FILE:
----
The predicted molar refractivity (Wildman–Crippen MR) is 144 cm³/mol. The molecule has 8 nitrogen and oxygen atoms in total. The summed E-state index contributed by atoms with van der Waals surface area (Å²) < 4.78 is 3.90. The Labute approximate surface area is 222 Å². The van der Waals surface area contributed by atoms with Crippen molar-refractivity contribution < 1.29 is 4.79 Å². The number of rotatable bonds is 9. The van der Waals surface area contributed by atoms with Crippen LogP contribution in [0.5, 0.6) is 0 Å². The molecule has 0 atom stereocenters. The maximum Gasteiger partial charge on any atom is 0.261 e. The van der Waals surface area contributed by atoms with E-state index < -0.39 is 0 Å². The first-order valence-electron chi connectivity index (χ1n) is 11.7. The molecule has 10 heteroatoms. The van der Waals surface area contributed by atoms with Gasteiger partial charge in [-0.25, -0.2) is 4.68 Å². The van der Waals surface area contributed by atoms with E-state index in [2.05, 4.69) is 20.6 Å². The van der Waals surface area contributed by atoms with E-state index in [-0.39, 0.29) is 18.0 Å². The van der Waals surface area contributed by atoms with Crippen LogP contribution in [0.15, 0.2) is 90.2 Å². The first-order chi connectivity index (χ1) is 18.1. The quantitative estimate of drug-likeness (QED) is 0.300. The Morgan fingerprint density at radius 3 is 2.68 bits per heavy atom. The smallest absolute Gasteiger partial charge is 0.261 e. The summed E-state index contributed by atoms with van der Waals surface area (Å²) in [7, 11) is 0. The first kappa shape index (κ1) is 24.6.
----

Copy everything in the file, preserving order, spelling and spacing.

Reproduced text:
The predicted molar refractivity (Wildman–Crippen MR) is 144 cm³/mol. The molecule has 8 nitrogen and oxygen atoms in total. The summed E-state index contributed by atoms with van der Waals surface area (Å²) < 4.78 is 3.90. The Labute approximate surface area is 222 Å². The van der Waals surface area contributed by atoms with Crippen molar-refractivity contribution < 1.29 is 4.79 Å². The number of rotatable bonds is 9. The van der Waals surface area contributed by atoms with Crippen LogP contribution in [0.5, 0.6) is 0 Å². The molecule has 0 atom stereocenters. The maximum Gasteiger partial charge on any atom is 0.261 e. The van der Waals surface area contributed by atoms with E-state index < -0.39 is 0 Å². The first-order valence-electron chi connectivity index (χ1n) is 11.7. The molecule has 10 heteroatoms. The van der Waals surface area contributed by atoms with Gasteiger partial charge in [-0.25, -0.2) is 4.68 Å². The van der Waals surface area contributed by atoms with E-state index in [2.05, 4.69) is 20.6 Å². The van der Waals surface area contributed by atoms with E-state index in [-0.39, 0.29) is 18.0 Å². The van der Waals surface area contributed by atoms with Crippen LogP contribution in [0.15, 0.2) is 90.2 Å². The first-order chi connectivity index (χ1) is 18.1. The quantitative estimate of drug-likeness (QED) is 0.300. The Morgan fingerprint density at radius 3 is 2.68 bits per heavy atom. The smallest absolute Gasteiger partial charge is 0.261 e. The summed E-state index contributed by atoms with van der Waals surface area (Å²) in [7, 11) is 0. The first kappa shape index (κ1) is 24.6.